To my surprise it was not any of the famous NZ birds; I never had a chance to get to Maud Island to see the Kakapo; the Tui and the bellbird are beautiful but I didn’t find them that interesting, the same can be said for the yellow-eyed penguins and the giant NZ Pigeon; and kiwi reminded me of a beaked rat with bad case of platfus. Could it be that something happened to me in Canada that was clouding my judgment?

You see, I was born in Israel, and the most common animals I saw in the vicinity of my house were crows, stray cats and rats. Do not get me wrong: I am not saying that Israel does not have an interesting fauna, on the contrary! The biodiversity in Israel is amazing (and from many aspects even much more interesting that that of… New Zealand). However, if you live in a big city, these animals I mentioned are the ones you will see most frequently.
But I had already been living for a year in Canada before I took the trip to New Zealand, and being surrounded by tame squirrels, brave chipmunks and fluffy rabbits had its effect (well actually, I always had a thing for rabbits). I am not even going to talk about the freakishly tame deer that are all over the place. So when I got to New Zealand the first animals that left an impression on me were the ones who were not afraid to check me out from up close.

I met the first bird species on my first night alone in New Zealand. I left my PhD supervisor at the ferry terminal and drove to a town called Okiwi Bay, a lovely place. I found a good spot to pass the night in the forest, looking for weta. In the morning, I woke up to an amazing view of the turquoise blue water of the bay, peeking through the canopy. Just as I was appreciating this magnificent sight, I heard a loud “Nee! Nee! Nee!”
Of course the first thing that came into my mind were the knights from Monty Python and the Holy Grail, but I set out to look for this mysterious animal. And it was sitting on a branch right above my head. First I saw a white hand waving to me from the branches and I had to pause for a second because I wasn’t sure what I was seeing.

New Zealand fantail (Rhipidura fuliginosa)

“Nee! Nee! Nee!” (translated: hello!)

 

Then I saw that this was actually a bird the size of a swallow.
It was a fantail.

New Zealand fantail (Rhipidura fuliginosa)

New Zealand fantail (Rhipidura fuliginosa)

 

The New Zealand fantail (Rhipidura fuliginosa) is probably the bird you are most likely to see if you come to NZ. It is a very common, relentless bird, constantly moving and calling. These birds are not afraid of people, and very often approach to feed on flying insects that hover above your head. This behavior made it very difficult to photograph the bird, because when using a long telephoto lens the fantail would often come too close for an appropriate working distance. When I think about this, I kick myself in the head because these birds are everywhere in NZ, and I cannot believe I do not have a single decent photo of a fantail… They are grey in color with a white or pale grey tail, which they display open almost all the time. There is also a “black version” of this bird, I got to see it twice throughout my trip, but it was too concealed to get a good photo.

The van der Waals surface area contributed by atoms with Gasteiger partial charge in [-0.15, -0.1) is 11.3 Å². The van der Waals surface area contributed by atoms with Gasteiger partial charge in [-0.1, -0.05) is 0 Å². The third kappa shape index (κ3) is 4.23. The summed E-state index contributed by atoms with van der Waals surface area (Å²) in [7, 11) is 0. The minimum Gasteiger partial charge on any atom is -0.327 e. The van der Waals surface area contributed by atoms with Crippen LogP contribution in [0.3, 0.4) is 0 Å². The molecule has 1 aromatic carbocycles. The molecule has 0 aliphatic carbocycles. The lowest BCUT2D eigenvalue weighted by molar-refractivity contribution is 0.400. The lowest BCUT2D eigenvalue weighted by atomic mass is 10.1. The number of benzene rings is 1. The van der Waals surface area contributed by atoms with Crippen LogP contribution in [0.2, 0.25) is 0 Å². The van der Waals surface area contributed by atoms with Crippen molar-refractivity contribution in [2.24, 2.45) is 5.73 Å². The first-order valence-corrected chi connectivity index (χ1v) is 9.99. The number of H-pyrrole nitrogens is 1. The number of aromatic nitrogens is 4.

I immediately fell in love with this bird. There is something so adorable in its rapid movements and cutesy calls that it looks like it came straight out of a cartoon.
Do check that link by the way, you will not regret it.

New Zealand fantail (Rhipidura fuliginosa), displaying its tail

New Zealand fantail (Rhipidura fuliginosa), displaying its tail

 

The second bird species took interest in me while I was searching for Holacanthella springtails. I was digging inside a rotten log when suddenly I saw a beak snatching a spider that I exposed while working. I raised my head, and saw a small grey songbird standing 15cm from my face. I cannot even describe the feeling to you. The fact that this wild bird, which I have never seen before, was interested in what I was doing and decided to join me. It was priceless.

South Island Robin (Petroica australis australis)

South Island Robin (Petroica australis australis)

 

I soon learned that the South Island Robin (Petroica australis australis) is another brave bird that will often come to check what humans are doing in its territory.  I took advantage of this, and experimented just how close the bird would get. The answer – pretty darn close! If you are exposing prey items, or better, if you are offering the robin a prey item, it will come fearlessly to take it from your hand. Unbelievable. This is a wild bird, I remind you!

Feeding South Island Robin (Petroica australis australis) from my hand

Feeding South Island Robin (Petroica australis australis) from my hand

 

South Island Robin (Petroica australis australis)

South Island Robin (Petroica australis australis)

 

This behavior also creates excellent opportunities for some macro photography, something that is sometimes difficult to achieve with small birds. It is very rewarding to see all the tiny details in head feathers. At the end of the day I felt bad for leaving the bird alone in the forest. It really felt like there was someone else there with me. This is probably something that only people who work alone in the field can relate to.

Working together in the field to discover arthropods, me and my new buddy

 

I will probably write a post about the other NZ birds that I mentioned, or at least post some photos of them. But if you like birds, the best tip I can give you is – go to New Zealand. You’ll feel like you’re in heaven.

SIRobin7